while still leaving product A meaningfully useful.
> 
> 
> * The fourth test is lack of availability of a reasonable/valuable alternative. Where
we should take the long view on reasonable. For example implementing our own 'spec' jars from
the BCL'd APIs was reasonable given the level of effort needed (moderately low) and level
of value to the public (high).
> 
> All four of those would need to be a yes to feel comfortable relying on product X.
> 
> If not, then we have:
> 
> * Lastly, an exception valve of 'this is reality folks'. If the only option to run product
A is dealing with product X, and there is significant value to the public in producing product
A, then consider whether this is an exception. Should be rare for this to apply but always
worth remembering it's an option. Lots of conversation with PMC and legal-discuss@ expected.
> 
> Hen
> 
> 
> On Sat, Dec 3, 2016 at 5:28 AM, John D. Ament <johndament@apache.org <mailto:johndament@apache.org>>
wrote:
> So maybe.. but hear me out for a minute.
> 
> I'm assuming by Legal FAQ you're referring to the previously asked questions page https://www.apache.org/legal/resolved
<https://www.apache.org/legal/resolved>
> 
> In that page, LGPL is bundled into the same Cat-X as Amazon Software License.  We recently
established that it was OK to use Amazon Software License.
> 
> Second, in the case i have, the LPGL dependency is not included in the product.  If you
were to use maven, ivy, etc to download the convenience binary dependency it would include
its transitive dependencies as separate downloads.  Its not packaged as part of the binary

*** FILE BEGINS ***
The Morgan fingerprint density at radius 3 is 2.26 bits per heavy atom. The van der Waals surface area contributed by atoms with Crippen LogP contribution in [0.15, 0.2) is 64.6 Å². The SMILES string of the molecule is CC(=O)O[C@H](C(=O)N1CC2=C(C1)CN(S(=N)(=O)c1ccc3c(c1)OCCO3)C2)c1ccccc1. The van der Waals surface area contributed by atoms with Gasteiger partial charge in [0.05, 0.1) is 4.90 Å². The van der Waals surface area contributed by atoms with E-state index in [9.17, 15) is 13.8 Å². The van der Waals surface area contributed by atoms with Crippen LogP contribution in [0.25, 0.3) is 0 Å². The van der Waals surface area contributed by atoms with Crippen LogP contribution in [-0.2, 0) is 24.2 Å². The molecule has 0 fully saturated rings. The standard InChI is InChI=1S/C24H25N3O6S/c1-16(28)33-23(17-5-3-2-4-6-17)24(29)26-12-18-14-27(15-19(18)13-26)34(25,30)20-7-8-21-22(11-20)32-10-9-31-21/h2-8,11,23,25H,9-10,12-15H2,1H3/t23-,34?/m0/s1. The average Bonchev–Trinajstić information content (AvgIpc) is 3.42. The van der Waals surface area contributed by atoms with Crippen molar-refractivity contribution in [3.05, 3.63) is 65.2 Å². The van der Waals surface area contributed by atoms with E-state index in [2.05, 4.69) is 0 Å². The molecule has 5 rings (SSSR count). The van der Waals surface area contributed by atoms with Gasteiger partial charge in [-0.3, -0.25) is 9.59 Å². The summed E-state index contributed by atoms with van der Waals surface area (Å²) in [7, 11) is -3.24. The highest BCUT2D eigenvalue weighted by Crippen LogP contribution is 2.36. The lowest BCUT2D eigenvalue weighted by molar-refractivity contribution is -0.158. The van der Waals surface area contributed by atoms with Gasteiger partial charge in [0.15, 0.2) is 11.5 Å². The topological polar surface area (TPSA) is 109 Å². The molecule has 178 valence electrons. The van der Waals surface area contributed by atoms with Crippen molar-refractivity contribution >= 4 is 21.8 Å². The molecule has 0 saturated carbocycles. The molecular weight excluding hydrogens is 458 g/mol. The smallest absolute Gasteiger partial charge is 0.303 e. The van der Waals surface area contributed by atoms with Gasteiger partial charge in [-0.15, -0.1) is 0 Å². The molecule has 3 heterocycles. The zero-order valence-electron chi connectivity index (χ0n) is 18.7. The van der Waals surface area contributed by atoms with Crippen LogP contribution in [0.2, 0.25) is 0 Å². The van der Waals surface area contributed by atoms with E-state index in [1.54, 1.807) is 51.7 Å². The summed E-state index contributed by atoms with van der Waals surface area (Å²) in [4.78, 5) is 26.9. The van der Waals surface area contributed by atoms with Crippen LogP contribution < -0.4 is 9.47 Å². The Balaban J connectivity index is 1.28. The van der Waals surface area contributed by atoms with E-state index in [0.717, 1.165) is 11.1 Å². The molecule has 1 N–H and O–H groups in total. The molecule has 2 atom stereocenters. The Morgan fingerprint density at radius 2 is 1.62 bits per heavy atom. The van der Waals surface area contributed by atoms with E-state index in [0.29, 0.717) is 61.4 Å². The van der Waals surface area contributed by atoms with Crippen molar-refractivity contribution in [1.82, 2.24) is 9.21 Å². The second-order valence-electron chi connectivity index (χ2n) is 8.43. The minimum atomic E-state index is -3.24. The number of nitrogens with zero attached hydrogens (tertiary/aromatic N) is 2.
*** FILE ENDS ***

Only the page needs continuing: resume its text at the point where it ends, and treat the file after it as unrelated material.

product.
> 
> In addition, when I think of product in the realm of Apache, I'm thinking of the source
code release.  I'm not sure if there's another definition we use.  There would be no LGPL
source code in the product.
> 
> 
> On Fri, Dec 2, 2016 at 9:01 AM Apache <ralph.goers@dslextreme.com <mailto:ralph.goers@dslextreme.com>>
wrote:
> This is answered on the legal FAQ.  The one point you are missing is: will the majority
of your users want to use the optional dependency? If they do then it may not really be all
that optional.
> 
> Ralph
> 
>> On Nov 29, 2016, at 12:51 PM, John D. Ament <johndament@apache.org <mailto:johndament@apache.org>>
wrote:
>> 
>> Hi,
>> 
>> I raised this legal ticket https://issues.apache.org/jira/browse/LEGAL-280 <https://issues.apache.org/jira/browse/LEGAL-280>
due to the outcome of a recent discussion around the Amazon Software LIcense, which was deemed
OK for optional dependencies specifically designed for use within AWS.
>> 
>> I'd like to know if this can be expanded to handle any Cat-X dependency or if its
something special about the ASL's field of use restriction that allows it? for instance, if
I have source code fully apache licensed that compiles against a dynamically linked LGPL library,
can that source code be distributed, and can I produce binaries that are non-inclusive of
those LGPL libraries as long as:
>> 
>> - Its clear to the user they need to pull in the LGPL dependency
>> - Its an optional module - its adding something specifically around that LGPL library's
usage.
>> 
>> John 
> 
> 
>